May 2018 pokerpalooza: The rest of the mess

June 26, 2018

By Matthew E. Milliken
MEMwrites.wordpress.com
June 26, 2018

Following my elimination from the National Tournament of Champions Finals, I had a bite to eat before deciding to sit down at a $1-$2 no limit holdem cash table with $95.

I had a slow start, dribbling away chips. I got excited during one hand that I must have played from the blinds with decidedly inferior starting hand — say, seven-five off-suit.

The flop — 3-4-5, I think — gave me a pair of fives and an inside draw to a straight. I bet on it, and the older fellow to my left called. The turn was, I believe, a six, completing my seven-high straight (3-4-5-6-7). I bet even more; my rival called again.

The river, unfortunately, was the kind of nightmare I’d twice experienced in the early days of the pokerpalooza. The dealer turned over a seven on fifth street, which gave everyone a seven-high straight. This completely negated whatever advantage I might have previously had.

Even worse, I think (goodness — this happened more than a month ago!) that the river gave the board three cards of the same suit. If this was what happened, my rival might have made a flush, which beats a straight of any sort.

I briefly considered betting, but it seemed useless, so I checked. My rival, who had many more chips than me, shoved all-in.

I had $45 or so at that point, and I’d been on the cusp of scooping up a sizable pot. Now, however, I saw only three scenarios, none of which were appealing.

If I called, there were two possible outcomes. The absolute best that could happen was that I chopped the pot with the other player, meaning that my winnings would be minimal. (I think three or four people paid to see the flop but dropped out post-flop without contributing much to the pot.)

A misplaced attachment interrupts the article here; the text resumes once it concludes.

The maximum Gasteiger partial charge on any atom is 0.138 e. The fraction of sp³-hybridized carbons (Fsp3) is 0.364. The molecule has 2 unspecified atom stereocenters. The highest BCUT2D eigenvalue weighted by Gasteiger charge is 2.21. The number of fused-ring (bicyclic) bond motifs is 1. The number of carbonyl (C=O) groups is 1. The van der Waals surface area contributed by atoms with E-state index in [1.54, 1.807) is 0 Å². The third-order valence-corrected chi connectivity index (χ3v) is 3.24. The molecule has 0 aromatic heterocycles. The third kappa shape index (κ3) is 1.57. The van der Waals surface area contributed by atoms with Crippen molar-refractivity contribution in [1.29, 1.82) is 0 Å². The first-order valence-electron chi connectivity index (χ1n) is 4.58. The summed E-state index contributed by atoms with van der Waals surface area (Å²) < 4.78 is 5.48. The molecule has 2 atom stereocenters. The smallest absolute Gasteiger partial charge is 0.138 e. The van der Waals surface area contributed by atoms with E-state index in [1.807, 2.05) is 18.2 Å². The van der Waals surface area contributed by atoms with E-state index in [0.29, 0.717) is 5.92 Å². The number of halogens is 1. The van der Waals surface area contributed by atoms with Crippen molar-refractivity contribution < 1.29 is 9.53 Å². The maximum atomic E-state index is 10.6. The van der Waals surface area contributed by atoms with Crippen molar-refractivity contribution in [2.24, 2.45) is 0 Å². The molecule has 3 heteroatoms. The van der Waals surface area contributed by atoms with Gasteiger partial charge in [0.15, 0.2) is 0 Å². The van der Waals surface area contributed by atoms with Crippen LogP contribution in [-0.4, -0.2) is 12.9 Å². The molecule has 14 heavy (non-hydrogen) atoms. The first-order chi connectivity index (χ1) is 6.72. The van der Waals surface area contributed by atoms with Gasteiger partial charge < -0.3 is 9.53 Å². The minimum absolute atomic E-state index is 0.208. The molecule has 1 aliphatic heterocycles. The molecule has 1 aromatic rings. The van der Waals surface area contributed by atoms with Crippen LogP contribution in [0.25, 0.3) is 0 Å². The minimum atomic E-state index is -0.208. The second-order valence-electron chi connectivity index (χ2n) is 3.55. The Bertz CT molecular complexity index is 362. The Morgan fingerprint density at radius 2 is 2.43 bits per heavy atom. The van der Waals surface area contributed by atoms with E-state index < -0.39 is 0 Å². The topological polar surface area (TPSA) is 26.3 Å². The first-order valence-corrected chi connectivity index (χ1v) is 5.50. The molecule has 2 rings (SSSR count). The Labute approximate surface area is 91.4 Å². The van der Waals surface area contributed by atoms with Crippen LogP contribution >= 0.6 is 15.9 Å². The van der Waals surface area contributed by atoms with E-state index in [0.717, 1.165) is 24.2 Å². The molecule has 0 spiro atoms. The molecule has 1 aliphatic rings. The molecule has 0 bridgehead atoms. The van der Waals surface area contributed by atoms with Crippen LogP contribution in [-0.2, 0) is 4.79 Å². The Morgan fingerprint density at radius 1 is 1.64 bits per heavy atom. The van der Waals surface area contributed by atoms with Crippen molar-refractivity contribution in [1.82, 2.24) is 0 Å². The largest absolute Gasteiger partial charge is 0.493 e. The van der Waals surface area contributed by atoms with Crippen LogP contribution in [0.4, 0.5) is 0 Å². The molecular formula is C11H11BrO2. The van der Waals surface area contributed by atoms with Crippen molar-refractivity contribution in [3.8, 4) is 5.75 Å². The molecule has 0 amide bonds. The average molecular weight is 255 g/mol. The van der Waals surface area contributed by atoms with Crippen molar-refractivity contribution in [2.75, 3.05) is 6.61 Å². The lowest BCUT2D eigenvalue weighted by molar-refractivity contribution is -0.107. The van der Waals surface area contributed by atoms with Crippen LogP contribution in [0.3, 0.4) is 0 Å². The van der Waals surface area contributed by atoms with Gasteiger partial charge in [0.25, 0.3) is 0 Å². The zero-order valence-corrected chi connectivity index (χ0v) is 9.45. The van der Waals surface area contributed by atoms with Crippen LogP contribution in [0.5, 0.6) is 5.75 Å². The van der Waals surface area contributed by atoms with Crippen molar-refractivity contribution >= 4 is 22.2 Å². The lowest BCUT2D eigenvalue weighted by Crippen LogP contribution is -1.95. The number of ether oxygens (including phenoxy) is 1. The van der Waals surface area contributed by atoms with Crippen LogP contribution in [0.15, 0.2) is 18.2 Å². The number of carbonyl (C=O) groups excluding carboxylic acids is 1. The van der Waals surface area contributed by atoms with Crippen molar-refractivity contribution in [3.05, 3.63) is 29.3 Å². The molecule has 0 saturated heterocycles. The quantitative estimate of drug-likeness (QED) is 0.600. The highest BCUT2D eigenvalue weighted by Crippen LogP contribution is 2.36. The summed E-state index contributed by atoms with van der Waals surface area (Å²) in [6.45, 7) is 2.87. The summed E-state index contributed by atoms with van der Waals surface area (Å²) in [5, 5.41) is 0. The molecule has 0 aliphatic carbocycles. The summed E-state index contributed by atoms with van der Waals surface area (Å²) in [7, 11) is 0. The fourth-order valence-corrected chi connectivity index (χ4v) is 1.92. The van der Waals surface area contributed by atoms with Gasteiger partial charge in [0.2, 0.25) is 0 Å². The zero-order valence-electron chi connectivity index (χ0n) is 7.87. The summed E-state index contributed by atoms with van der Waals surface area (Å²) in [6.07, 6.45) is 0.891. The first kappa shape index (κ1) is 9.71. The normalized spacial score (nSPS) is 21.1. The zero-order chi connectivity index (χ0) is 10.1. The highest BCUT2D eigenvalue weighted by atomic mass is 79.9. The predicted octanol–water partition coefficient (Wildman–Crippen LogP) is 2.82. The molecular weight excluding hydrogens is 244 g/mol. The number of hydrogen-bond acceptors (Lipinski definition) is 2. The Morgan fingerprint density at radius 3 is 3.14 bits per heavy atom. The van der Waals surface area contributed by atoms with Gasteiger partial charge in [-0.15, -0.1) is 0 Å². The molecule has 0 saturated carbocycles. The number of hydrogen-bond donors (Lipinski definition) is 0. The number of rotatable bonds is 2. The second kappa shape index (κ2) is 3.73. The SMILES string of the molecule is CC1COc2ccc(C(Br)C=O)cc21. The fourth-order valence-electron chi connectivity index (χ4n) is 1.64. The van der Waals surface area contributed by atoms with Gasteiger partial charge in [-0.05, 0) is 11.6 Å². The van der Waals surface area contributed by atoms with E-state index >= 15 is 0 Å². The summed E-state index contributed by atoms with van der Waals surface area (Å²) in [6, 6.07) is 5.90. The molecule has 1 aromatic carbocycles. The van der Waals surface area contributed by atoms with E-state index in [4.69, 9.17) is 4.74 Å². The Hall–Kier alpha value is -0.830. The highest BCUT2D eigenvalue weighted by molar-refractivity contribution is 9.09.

The other result of calling would be the worst possible outcome. If my opponent had at least one eight, or worse yet a nine and an eight, he’d have a superior straight to mine and I would lose the entire stake I’d brought to the table. I’d also lose everything if he had a flush.

There was a middle path, however: Folding. By doing this, I wouldn’t win anything at all, but I’d still be able to play more poker without giving the casino, or another player, more money.

Bitterly disappointed, I stated aloud some of the thoughts going through my head. “Well, I don’t have a flush, and I don’t have an eight.” I announced that I was folding and threw my cards down disgustedly.

Later, ruminating upon this hand, I think I may have made the wrong decision. The chances that my foe had an eight were low. In all likelihood, he probably shoved because there was almost no downside to doing so: My checking the river indicated that I was not strong, and therefore his chances of losing chips was quite low.

On the other hand, could he have had a flush? Well, there’s nothing that can be done about it now…

I tried to wait for a premium hand, but the best thing that came my way was the ace and five of diamonds. A middle-aged man to my right bet $10; I went all in with something like $35; an older man across the table called me; and the player to my right, who’d raised to $10, then went all-in with a stack that was probably worth a few hundred dollars, if not more.

The older man across the table called with a lot less, and we turned over our hands. The older man had king-queen or king-jack, which I think were suited, while the middle-aged man had pocket aces. The board provided an ace and a face card, giving the man to my right triple aces and my other foe four of the cards he needed for an ace-high straight.

None of us received any further help, however, and so the man to my right scooped up a rather sizable pot. I collected my items, left the casino and began driving to my parent’s home. It was a little after 3 p.m.

During the two-hour trip, I realized that I was extremely tried — a consequence of not getting enough sleep over the previous week. I was so tired that I considered pulling over to nap, but that seemed like a bad idea because it could subject me to rush-hour traffic.

(Shortly after I arrived at my destination, I did take a nap, sleeping for around two hours.)

And that’s the full story — more or less — of my May 2018 pokerpalooza.

fin ~

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